A strong Customer Success team should be highly engaged with customers, which is why we use Olark to enable live chat and email support directly within the product.
Olark’s reporting dashboard offers an overview of support activity, but we like to dig deeper. For a comprehensive look at our key support metrics, we upload our chat data and maintain a weekly dashboard to track median response time, hourly chat popularity, average chat duration, and other metrics.
In this post we will describe how to download this information from Olark and how we analyze the data with SQL.
Downloading Chat Metadata from Olark
To start, simply go to olark.com/reports/email and enter the time period you want to analyze.
You will get an email containing a csv which contains information about the chat and a link to the transcript. Depending on your Olark settings, you will get back fields about the operator, visitor, chat content, and feedback. In total we get 42 fields.
We upload this csv into our Redshift cluster through Sisense for Cloud Data Teams and analyze the results in SQL.
Analyzing The Data
A great point of pride at Sisense is maintaining an average chat response time under 10 seconds. To ensure we are close to that target, we track the daily median.
To build this chart, we first pull operator_first_response_delay and the date from chat_start_time over the last 30 days. We save this table as response_times.
with response_times as ( select date_trunc('day', (chat_start_time)::timestamp)::date as date , case operator_first_response_delay when 'None' then 0 else operator_first_response_delay::numeric end as response from olark_shared where chat_start_time > now() - interval '30 days' )
We then get the median for each date using the percentile_cont window function.
select distinct date , percentile_cont(0.5) within group(order by response) over(partition by date) as median from response_times order by 1
An important long term metric to monitor is the ratio of emails to chats. When there are no operators available on Olark, users are prompted to send an email instead.
We keep track of the weekly percentage of offline messages and this helps inform when we need to focus on recruiting customer success.
You can see in this chart that the ratio had been creeping up over the past few months until the sharp decline at the end of September when we onboarded Andreas and Sunny as support specialists.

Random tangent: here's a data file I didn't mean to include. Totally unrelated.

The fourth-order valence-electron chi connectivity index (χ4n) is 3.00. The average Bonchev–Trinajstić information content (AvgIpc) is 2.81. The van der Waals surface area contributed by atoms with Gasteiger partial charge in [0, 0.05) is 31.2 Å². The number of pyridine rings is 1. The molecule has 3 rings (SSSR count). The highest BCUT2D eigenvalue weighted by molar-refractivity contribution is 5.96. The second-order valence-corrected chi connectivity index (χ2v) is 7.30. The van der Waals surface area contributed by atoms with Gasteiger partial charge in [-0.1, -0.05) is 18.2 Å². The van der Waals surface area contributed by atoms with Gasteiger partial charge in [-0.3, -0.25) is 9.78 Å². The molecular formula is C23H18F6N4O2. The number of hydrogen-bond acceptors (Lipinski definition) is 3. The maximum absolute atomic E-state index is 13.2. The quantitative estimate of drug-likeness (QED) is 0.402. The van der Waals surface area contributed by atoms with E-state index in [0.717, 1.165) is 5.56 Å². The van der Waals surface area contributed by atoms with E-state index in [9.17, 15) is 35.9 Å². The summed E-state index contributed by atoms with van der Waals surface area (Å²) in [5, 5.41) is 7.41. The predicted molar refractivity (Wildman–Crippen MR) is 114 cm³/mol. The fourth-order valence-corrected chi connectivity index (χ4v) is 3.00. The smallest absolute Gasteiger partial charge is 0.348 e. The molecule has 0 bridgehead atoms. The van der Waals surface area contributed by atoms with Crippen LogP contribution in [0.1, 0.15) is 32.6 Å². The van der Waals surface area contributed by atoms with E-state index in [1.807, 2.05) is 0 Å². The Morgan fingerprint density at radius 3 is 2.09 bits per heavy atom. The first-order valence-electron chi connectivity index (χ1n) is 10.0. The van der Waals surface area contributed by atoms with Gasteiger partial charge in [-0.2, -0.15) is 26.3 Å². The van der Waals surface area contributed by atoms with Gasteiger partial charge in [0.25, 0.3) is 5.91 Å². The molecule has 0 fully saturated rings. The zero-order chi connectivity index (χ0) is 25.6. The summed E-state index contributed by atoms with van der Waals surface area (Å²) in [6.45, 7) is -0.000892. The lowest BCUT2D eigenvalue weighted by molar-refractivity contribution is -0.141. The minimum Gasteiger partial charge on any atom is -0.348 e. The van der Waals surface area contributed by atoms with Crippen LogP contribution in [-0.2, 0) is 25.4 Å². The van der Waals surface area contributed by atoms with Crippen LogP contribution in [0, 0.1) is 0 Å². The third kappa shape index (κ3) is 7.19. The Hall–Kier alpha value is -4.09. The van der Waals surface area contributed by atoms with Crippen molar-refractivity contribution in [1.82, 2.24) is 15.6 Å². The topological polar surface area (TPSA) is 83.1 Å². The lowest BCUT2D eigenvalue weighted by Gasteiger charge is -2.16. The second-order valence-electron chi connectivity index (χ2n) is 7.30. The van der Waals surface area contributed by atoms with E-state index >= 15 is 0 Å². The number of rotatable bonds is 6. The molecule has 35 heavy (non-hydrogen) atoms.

Writing this chart in SQL is straightforward – we select the date and type, and then count the number of occurrences.
select date_trunc('week', (chat_start_time)::timestamp)::date , transcript_type , count(1) from olark_shared where chat_start_time > now() - interval '150 days' group by 1,2
It is also important to integrate chat metrics with the rest of our analytics. We keep track of how chat activity correlates with customer growth, our key financial metrics, and engagement with the product.
Tracking number of chats per customer helps us understand if features and bug fixes we introduce make the product easier to understand or could benefit from refined simplicity.
Because we control our user analytics, writing the SQL to support this chart is straightforward.
First, we count both the chats and customers:
with chat_count as ( select date_trunc('week', (chat_start_time))::date as date , status , count(1) as count from olark_shared join users on olark_shared.visitor_email=users.email_address join sites on users.site_id=sites.id group by 1,2 ) , customer_count as ( select date_trunc('week', (users.created_at))::date as date , sites.status , count(1) as count from sites join users on users.site_id=sites.id group by 1,2 )
Now we join our chat_count and customer_count tables and divide the counts.
select customer_count.date , customer_count.status , (chat_count.count::float/customer_count.count) from customer_count join chat_count on customer_count.date = chat_count.date and customer_count.status = chat_count.status
Special thanks to Rya for her help in assembling these examples!